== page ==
That said, these only account for 53% of submissions, C and Python occupying the middle ground and a remaining 24% spread between C++, Haxe, Java and Nim.

It's also worth noting that four submissions made use of middleware/engines previously created by their developers, including API2 (a framework written in C used for VING), Nimgame 2 (an engine written in Nim used for Two-Button Knight), Polyplex (an engine written in D used for Wereshift) and Pydler (an engine written in Python used for ENDUSER).

Cheer, Exchanges, Signal Bounce and XO all effectively used their own project-specific engines, either using lower level libraries or creating all of their functionality from scratch using languages' base APIs.

 

Final Thoughts

This year's event had notably fewer submissions than 2017, and I suspect this mostly had to do with the short lead time on the jam's announcement. That said, the game still managed to attract a lot of less-experienced developers, and that's always a positive thing! Not only that, but I recognised a bunch of names from the GamingOnLinux community among this year's participants, including GOL editor and streamer Samsai, and long-time readers like Smilex, Tumocs and Tuubi.

Next year's jam already has a date set (April 20th), and a jam page, so anybody interested in participating can start planning for it now!

I've spotted a number of developers who have decided to continue developing their submissions into stronger, more fleshed out games, so keep an eye out for more from the likes of Laser Temple and Wereshift in the future!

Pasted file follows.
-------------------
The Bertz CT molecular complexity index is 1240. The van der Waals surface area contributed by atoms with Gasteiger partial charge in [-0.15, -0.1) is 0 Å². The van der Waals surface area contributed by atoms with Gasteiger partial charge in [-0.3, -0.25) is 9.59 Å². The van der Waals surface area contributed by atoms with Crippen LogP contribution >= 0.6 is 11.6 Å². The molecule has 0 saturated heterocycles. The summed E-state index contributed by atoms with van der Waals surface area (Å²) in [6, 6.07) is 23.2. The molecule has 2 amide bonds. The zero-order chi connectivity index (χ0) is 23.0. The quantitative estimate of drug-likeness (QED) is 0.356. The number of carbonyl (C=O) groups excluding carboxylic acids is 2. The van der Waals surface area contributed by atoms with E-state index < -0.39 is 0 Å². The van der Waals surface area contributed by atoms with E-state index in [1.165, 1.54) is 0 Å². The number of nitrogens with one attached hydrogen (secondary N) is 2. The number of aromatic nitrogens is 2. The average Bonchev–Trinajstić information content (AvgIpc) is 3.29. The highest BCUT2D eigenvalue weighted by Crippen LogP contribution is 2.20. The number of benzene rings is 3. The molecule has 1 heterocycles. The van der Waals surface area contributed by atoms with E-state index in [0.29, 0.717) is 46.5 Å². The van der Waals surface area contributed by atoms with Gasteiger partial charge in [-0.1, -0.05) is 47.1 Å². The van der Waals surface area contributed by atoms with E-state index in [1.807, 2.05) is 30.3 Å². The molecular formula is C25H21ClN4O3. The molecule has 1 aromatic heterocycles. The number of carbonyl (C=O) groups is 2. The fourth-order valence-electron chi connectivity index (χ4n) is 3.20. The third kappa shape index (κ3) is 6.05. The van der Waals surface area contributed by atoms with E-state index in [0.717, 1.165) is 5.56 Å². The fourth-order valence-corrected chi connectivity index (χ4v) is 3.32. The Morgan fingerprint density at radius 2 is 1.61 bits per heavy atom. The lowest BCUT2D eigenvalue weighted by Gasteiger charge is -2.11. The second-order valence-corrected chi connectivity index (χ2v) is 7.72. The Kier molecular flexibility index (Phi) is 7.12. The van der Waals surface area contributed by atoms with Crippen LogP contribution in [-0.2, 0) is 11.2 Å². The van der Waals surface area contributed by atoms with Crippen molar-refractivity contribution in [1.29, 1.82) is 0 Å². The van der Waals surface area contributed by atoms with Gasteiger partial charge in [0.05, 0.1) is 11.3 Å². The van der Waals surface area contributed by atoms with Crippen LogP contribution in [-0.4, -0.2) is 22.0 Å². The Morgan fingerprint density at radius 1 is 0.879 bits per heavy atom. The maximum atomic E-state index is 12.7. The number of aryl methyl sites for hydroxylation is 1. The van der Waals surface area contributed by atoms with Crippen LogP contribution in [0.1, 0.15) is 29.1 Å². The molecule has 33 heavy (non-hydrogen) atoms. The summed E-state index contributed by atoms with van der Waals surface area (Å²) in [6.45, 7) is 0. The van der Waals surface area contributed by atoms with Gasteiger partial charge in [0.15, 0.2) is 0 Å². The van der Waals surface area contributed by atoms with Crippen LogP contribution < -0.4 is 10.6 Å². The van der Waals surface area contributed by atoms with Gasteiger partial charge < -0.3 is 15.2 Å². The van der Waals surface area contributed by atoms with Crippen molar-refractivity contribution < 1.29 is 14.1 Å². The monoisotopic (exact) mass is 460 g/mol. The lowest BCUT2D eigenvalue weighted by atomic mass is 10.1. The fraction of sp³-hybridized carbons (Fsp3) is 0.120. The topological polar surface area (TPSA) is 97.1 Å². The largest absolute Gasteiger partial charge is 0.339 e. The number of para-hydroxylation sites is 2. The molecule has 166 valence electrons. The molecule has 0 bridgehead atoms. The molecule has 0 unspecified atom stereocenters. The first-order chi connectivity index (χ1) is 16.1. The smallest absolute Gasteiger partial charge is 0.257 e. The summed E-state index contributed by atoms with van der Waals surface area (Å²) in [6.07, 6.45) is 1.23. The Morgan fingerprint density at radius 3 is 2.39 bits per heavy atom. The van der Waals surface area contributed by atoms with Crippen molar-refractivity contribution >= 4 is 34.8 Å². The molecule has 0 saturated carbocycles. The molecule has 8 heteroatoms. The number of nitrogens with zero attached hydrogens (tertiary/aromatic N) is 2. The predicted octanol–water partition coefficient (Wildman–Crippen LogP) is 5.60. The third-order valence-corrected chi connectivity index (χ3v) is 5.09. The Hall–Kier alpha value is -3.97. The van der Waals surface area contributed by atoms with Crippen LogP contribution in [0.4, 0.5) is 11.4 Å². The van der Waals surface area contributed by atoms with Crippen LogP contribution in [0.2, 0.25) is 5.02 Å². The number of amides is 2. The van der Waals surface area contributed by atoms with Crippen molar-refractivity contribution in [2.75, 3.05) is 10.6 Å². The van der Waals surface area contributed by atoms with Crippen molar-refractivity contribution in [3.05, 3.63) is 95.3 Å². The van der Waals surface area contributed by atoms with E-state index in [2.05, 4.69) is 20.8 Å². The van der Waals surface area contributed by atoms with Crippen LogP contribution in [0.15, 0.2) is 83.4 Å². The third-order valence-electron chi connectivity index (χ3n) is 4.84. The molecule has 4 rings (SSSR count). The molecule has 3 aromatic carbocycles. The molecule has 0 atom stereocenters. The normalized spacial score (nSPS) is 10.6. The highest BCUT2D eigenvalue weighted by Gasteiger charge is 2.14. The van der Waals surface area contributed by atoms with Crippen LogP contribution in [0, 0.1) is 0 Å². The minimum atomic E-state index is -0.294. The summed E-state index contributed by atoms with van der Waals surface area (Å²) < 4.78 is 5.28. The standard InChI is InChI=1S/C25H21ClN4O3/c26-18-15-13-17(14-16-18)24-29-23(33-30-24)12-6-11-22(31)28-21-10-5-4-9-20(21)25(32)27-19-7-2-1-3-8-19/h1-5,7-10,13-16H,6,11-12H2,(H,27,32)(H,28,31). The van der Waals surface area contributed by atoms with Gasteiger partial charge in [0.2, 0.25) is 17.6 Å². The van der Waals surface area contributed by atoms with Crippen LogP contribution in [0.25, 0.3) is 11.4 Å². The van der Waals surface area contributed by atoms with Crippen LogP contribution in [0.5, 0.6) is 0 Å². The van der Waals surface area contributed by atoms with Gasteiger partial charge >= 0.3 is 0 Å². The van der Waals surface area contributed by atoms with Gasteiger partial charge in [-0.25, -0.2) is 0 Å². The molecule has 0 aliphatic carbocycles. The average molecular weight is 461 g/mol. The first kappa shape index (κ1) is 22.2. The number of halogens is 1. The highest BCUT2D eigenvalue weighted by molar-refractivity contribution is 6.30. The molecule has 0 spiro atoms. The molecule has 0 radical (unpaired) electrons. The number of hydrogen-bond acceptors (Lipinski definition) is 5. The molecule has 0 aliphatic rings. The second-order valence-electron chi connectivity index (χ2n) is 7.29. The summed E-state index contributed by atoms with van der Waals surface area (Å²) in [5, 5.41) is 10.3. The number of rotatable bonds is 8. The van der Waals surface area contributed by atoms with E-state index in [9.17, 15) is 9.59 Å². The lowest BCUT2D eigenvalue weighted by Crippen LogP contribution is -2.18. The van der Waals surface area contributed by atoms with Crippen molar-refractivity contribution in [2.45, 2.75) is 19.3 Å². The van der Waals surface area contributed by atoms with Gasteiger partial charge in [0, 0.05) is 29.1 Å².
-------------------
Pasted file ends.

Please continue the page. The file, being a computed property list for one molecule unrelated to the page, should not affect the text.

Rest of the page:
It was particularly interesting to see the distribution of languages/engines/tech across this years' submissions. Godot, Löve, and Unity are all solid/mature/usable enough to be production-ready for developers on Linux. While that's been clear to some of us for a long time, seeing them prominently used in game jams means increased visibility for these projects and more developers growing their skills with them, and those are two of the most positive outcomes that I can think of for an event like this.

Thanks to everybody who participated, and to those who answered questions for the full article. I'm looking foward to seeing what people come up with next year! :D

17 Likes, Who?
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dos 4 June 2018 at 1:21 pm UTC
Damn, I didn't have time for this jam I was working on a free-as-in-freedom (not assets though, just the code), Linux-first game though, so close enough I guess - however, it won't be ready for many months still Looking forward for the next one - after all, all of my circa 50 jam games could go to "Linux Game Jam" if only they were done in a different timeframe

However, seems I have to hurry up and finally polish up and release my old jam game WAAAA now that clones of it start to appear Here it is in action.


Last edited by dos at 4 June 2018 at 1:34 pm UTC. Edited 2 times.